Reflections on a Prayer Meeting

Refections on a Prayer Meeting

On Wednesday night we met together for worship and prayer as part of the nationwide Alpha Prayer Live initiative.  It was great to gather together to worship and pray and to be joined by two people new to Glasgow who found out about the event on Facebook and were ‘looking to join in with what God was doing’.

We prayed for our local community that we would see kingdom breakthrough, we prayed for churches across the city, by name, and the Alpha course, just about to start in the Chinese Church that meets just down the road from our office.

We also prayed that we, individually, would have the courage and conviction to share the life-giving message of good news to our friends, colleagues and neighbours and that we would overcome our fear and inhibitions.  We prayed for the Alpha course guests we know about, by name, and also for those who we would love to be part of this course, or one starting near them, this season. We also prayed for the Alpha team, that those with a heart and passion to serve and be part of something where people’s lives are changed would respond to God’s prompting.

All those things are great things to pray for, and I truly believe that God will answer those prayers and we will see direct fruit.  However, I also believe that there is supernatural power in joining together to pray, that goes beyond the words spoken and prayers lifted up.

For a good while I have been convicted that if we want to see more Kingdom breakthrough in our friendships, neighbourhoods, workplaces and our city, then we need both greater personal intimacy with the Lord in prayer and greater corporate intimacy with Him too.

It is not a case of either… or, but both… and.

Jesus spent hours alone with His father in prayer, as did Paul. We at Glasgow Vineyard, rightly, emphasise the importance and vitality of intimate personal relationships with Jesus and the Father, through time alone with God in prayer.

However, I am convicted, that we too must also re-emphasise the vital importance of meeting together to pray, as ‘the body of Christ’, not just before the service, or in Small Groups, but also with the specific purpose of seeking God and meeting together to call out to Him for and on behalf of our communities, our neighbourhoods, our city, our nation and beyond.

When they were in a good place with God, the people of Israel modelled it, God commands it in 2 Chronicles 7 and Joel 2.  The disciples and early church practiced it and the prayer model Jesus gave when asked for a model of prayer is a model for corporate prayer, not individual prayer.  Our father… Give Us… Forgive Us… Lead Us Not….  You can’t truly pray this prayer on your own.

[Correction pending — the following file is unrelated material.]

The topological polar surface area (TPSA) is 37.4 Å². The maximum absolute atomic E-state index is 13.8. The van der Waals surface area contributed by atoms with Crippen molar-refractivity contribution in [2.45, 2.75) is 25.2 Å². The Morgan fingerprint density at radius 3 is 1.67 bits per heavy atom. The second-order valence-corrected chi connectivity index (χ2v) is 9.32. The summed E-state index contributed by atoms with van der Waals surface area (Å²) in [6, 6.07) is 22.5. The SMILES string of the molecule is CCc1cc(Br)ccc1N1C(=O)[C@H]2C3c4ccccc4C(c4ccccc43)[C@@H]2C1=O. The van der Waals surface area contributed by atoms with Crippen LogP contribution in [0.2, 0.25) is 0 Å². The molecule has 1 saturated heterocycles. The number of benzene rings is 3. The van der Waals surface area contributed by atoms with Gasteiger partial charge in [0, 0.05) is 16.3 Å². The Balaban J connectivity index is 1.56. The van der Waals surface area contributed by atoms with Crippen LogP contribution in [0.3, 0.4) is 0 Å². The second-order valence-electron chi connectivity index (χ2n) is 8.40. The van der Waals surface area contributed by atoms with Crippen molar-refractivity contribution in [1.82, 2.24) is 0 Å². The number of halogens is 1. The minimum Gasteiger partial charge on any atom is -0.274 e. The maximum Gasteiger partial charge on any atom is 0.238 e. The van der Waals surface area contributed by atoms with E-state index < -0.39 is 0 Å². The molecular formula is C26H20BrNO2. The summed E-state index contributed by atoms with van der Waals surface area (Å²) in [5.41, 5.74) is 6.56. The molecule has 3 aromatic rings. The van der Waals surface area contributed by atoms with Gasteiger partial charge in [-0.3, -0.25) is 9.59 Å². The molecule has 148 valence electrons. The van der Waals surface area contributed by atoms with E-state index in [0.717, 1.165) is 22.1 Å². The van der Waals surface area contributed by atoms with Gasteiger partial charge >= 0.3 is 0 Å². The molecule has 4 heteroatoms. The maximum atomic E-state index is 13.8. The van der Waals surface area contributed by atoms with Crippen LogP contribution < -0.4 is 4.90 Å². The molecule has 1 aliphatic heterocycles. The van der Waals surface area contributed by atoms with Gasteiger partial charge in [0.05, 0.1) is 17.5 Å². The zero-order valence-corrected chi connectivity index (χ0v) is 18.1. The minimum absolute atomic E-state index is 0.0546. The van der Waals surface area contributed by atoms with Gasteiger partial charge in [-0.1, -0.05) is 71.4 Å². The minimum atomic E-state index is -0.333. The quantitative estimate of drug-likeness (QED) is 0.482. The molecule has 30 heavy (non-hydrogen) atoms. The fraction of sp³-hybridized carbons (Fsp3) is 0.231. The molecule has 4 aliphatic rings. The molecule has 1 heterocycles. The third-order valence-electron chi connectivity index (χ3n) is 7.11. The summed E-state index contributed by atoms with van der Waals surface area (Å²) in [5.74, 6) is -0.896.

Praying together is like the corporate glue that binds us relationally together.  We are all in relationship with each other and God, at the same time. There is supernatural power and blessing when we are in agreement together and with God.

Just as individual prayer cannot replace corporate prayer, neither can corporate prayer replace our individual prayer lives.  Some may find the entry point to meaningful prayer through individual prayer, solitude or silence, while others will find it through the shared experience, and dynamic flow of prayer in the presence of God (where two or three gather…).

As we were driving home last night tired and frustratingly following an outlandishly long and ultimately unnecessary diversion, we were phoned by our local Morrisons store to tell us that a lady had just been in and had bought 5 full trolley loads of food and toiletries for our food bank Storehouse. She left no name but apparently just wanted to 'do something to help those in need' and she had bought were all the things we really need. On top of that, when we arrived in the morning to collect all she had donated, not just one, but two people unexpectedly turned up and were able give much needed help to shift 4 car loads of stuff from the store to the food bank. What signs of kingdom breakthrough and God’s provision in our community.

Coincidences, yes maybe, but as one renowned church leader used to say, ‘when I pray coincidences happen, when I don’t they don’t’.  And I for one am up for seeing more coincidences like that.

Peter Fowler

15 Sep 17